In turn, citizens have become disillusioned, fed up, and even incensed as states move to divest cultural properties. Public debates over privatization of national patrimonies have intensified in the past few years in countries around the world. Recently, for example, cultural workers from across Italy demonstrated in front of the Colosseum bearing "No to Privatization" signs following Prime Minister Silvio Berlusconi's approval of plans to grant concessions for heritage properties to the private sector. In China, infrastructural development aimed at linking heritage sites with high-volume tourism networks is proceeding at a pace alarming to conservationists, academics, and the United Nations Educational, Scientific, and Cultural Organization (UNESCO). Visitors to the Taj Mahal were almost left in the dark as a direct result of the Indian government's outsourcing of maintenance responsibilities to a private firm. Meanwhile, in Mexico, local Maya working at the archaeological site of Chichén Itzá revealed their uncertainty toward a guaranteed constitutional protection of national cultural patrimony by half-expecting the construction of a McDonald's at the top of the Castillo. As neoliberalism becomes the order of the day, citizens, national agencies, and international organizations each, in turn, wonder about the fate of "their" cultural heritage. The public-good guarantees of modern nations are quickly becoming merely artifactual. The ambivalence of "that which is everybody's is nobody's" produces a seemingly irresolvable tension between a state that needs to sell off its patrimony to be in line with global circulations of capital, and its citizenry, which heavily invests in the monuments and symbols of national patrimony as a way of defining its social identities and place in the global landscape.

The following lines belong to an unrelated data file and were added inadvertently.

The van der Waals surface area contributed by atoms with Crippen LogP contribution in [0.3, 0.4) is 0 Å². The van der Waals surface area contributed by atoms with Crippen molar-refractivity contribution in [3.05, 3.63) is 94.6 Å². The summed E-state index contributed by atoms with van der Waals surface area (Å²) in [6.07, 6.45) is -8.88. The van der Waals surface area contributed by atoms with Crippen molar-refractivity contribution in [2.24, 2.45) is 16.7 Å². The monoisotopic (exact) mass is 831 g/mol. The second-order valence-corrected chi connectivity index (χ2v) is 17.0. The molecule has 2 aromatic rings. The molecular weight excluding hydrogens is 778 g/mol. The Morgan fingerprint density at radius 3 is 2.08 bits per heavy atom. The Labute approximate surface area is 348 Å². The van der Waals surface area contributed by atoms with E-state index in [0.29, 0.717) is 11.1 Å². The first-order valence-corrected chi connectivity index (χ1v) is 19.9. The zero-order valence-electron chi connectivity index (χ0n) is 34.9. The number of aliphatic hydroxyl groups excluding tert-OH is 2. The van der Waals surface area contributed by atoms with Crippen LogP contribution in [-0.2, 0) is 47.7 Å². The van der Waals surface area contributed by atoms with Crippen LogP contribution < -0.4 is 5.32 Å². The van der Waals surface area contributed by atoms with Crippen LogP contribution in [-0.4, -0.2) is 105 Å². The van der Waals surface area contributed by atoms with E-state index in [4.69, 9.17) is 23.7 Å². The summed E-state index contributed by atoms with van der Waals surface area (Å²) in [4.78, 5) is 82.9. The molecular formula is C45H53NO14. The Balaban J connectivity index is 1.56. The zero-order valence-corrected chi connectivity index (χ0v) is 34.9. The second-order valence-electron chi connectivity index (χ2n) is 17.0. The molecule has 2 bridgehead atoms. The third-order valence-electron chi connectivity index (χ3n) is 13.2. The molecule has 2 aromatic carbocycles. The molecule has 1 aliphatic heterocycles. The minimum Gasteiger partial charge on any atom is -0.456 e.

For communities around the world residing in landscapes of ruins, the stuff of contemporary everyday life continually trespasses upon privileged sites of ancient civilization. Yet, monuments are not isolated in time or space from the social and political lives of citizens. Nor are the monuments immune from changing economic agendas affecting the global marketplace. While privatization programs—especially those implicating symbolically rich resources—make splashy international headlines, it is nearly impossible to discern sentiments toward ownership, custodianship, stewardship, or other forms of possession of cultural heritage on the ground. Most notably absent are the views and opinions of local communities as they go about their workaday lives in the midst and shadows of some of the most famous and fabulous instances of heritage spaces in the world.
I offer this study as an ethnographic foray into the intimate politics of monumental heritage and the contingencies of claiming cultural patrimony in Yucatán, Mexico. Perhaps this project resonates with contradiction. After all, the very notion of monumentality suggests—and perhaps even requires—the univocalization and ossification of meaning in material cultural icons. Through archaeological science and the project of nation building, what is commonly understood as Mexican heritage signals a "glaciation of the past" (Foucault 1967/1986). Thus, the invocation of monumentality, it would seem, necessarily effaces the subtle, personal, contingent practices, expressions, and claims enacted in negotiating both the meaning and content of the stuff of heritage. Yet as Knapp and Ashmore (1999, 1-2) suggest, "We know from modern peoples that meaning in a landscape is not directly related to how obtrusively it has been marked in material, archaeologically detectable ways." Indeed, monumentality strives to erase—and thus assumes the erasure of—ambivalence. But once we begin to look for the fissures in monumentality, we find that ambivalence abounds.